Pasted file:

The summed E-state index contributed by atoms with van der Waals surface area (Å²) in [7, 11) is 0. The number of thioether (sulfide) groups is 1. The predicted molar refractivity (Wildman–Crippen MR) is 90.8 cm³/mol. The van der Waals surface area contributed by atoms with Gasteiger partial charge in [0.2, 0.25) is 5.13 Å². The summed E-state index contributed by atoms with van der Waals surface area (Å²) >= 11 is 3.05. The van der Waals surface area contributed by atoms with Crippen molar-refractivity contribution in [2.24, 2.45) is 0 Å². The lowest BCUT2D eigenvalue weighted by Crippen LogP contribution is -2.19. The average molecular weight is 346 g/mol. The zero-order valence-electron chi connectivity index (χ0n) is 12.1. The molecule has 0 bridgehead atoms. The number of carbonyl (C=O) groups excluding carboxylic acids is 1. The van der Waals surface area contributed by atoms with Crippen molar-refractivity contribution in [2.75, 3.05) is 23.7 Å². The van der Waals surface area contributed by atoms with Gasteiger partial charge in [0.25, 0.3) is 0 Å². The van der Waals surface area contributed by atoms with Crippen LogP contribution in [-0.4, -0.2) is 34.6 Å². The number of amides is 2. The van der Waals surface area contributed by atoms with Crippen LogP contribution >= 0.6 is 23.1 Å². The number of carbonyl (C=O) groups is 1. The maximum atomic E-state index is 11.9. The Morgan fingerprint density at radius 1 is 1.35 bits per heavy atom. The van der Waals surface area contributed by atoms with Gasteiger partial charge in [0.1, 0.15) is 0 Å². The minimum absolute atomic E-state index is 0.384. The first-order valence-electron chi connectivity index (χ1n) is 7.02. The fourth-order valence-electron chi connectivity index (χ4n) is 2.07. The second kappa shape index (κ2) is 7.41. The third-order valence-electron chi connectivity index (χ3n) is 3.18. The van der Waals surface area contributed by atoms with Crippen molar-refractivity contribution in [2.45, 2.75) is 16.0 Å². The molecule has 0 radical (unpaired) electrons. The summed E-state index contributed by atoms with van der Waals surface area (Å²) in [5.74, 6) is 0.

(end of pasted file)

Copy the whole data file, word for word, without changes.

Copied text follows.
The summed E-state index contributed by atoms with van der Waals surface area (Å²) in [7, 11) is 0. The number of thioether (sulfide) groups is 1. The predicted molar refractivity (Wildman–Crippen MR) is 90.8 cm³/mol. The van der Waals surface area contributed by atoms with Gasteiger partial charge in [0.2, 0.25) is 5.13 Å². The summed E-state index contributed by atoms with van der Waals surface area (Å²) >= 11 is 3.05. The van der Waals surface area contributed by atoms with Crippen molar-refractivity contribution in [2.24, 2.45) is 0 Å². The lowest BCUT2D eigenvalue weighted by Crippen LogP contribution is -2.19. The average molecular weight is 346 g/mol. The zero-order valence-electron chi connectivity index (χ0n) is 12.1. The molecule has 0 bridgehead atoms. The number of carbonyl (C=O) groups excluding carboxylic acids is 1. The van der Waals surface area contributed by atoms with Crippen molar-refractivity contribution in [2.75, 3.05) is 23.7 Å². The van der Waals surface area contributed by atoms with Gasteiger partial charge in [0.25, 0.3) is 0 Å². The van der Waals surface area contributed by atoms with Crippen LogP contribution in [-0.4, -0.2) is 34.6 Å². The number of amides is 2. The van der Waals surface area contributed by atoms with Crippen LogP contribution >= 0.6 is 23.1 Å². The number of carbonyl (C=O) groups is 1. The maximum atomic E-state index is 11.9. The Morgan fingerprint density at radius 1 is 1.35 bits per heavy atom. The van der Waals surface area contributed by atoms with Gasteiger partial charge in [0.1, 0.15) is 0 Å². The minimum absolute atomic E-state index is 0.384. The first-order valence-electron chi connectivity index (χ1n) is 7.02. The fourth-order valence-electron chi connectivity index (χ4n) is 2.07. The second kappa shape index (κ2) is 7.41. The third-order valence-electron chi connectivity index (χ3n) is 3.18. The van der Waals surface area contributed by atoms with Crippen molar-refractivity contribution in [2.45, 2.75) is 16.0 Å². The molecule has 0 radical (unpaired) electrons. The summed E-state index contributed by atoms with van der Waals surface area (Å²) in [5.74, 6) is 0.